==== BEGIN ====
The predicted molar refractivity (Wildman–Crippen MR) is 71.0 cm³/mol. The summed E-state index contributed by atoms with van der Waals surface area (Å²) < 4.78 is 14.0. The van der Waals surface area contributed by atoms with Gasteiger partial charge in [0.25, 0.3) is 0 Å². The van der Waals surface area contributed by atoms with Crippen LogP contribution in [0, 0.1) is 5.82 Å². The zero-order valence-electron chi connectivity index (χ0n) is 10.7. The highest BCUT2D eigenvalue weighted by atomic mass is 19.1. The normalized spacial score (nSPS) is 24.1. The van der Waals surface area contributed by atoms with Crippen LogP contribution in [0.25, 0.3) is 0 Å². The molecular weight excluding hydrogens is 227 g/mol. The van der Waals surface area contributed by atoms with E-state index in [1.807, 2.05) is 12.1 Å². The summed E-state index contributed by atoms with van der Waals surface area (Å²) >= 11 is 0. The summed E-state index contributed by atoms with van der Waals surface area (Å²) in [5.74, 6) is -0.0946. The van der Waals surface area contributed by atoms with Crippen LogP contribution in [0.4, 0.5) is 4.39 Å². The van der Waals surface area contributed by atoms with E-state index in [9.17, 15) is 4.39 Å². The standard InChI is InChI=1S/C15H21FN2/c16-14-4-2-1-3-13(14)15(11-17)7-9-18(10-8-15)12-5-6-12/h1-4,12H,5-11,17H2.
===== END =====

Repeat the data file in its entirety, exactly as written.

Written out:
The predicted molar refractivity (Wildman–Crippen MR) is 71.0 cm³/mol. The summed E-state index contributed by atoms with van der Waals surface area (Å²) < 4.78 is 14.0. The van der Waals surface area contributed by atoms with Gasteiger partial charge in [0.25, 0.3) is 0 Å². The van der Waals surface area contributed by atoms with Crippen LogP contribution in [0, 0.1) is 5.82 Å². The zero-order valence-electron chi connectivity index (χ0n) is 10.7. The highest BCUT2D eigenvalue weighted by atomic mass is 19.1. The normalized spacial score (nSPS) is 24.1. The van der Waals surface area contributed by atoms with Crippen LogP contribution in [0.25, 0.3) is 0 Å². The molecular weight excluding hydrogens is 227 g/mol. The van der Waals surface area contributed by atoms with E-state index in [1.807, 2.05) is 12.1 Å². The summed E-state index contributed by atoms with van der Waals surface area (Å²) >= 11 is 0. The summed E-state index contributed by atoms with van der Waals surface area (Å²) in [5.74, 6) is -0.0946. The van der Waals surface area contributed by atoms with Crippen LogP contribution in [0.4, 0.5) is 4.39 Å². The van der Waals surface area contributed by atoms with E-state index in [9.17, 15) is 4.39 Å². The standard InChI is InChI=1S/C15H21FN2/c16-14-4-2-1-3-13(14)15(11-17)7-9-18(10-8-15)12-5-6-12/h1-4,12H,5-11,17H2.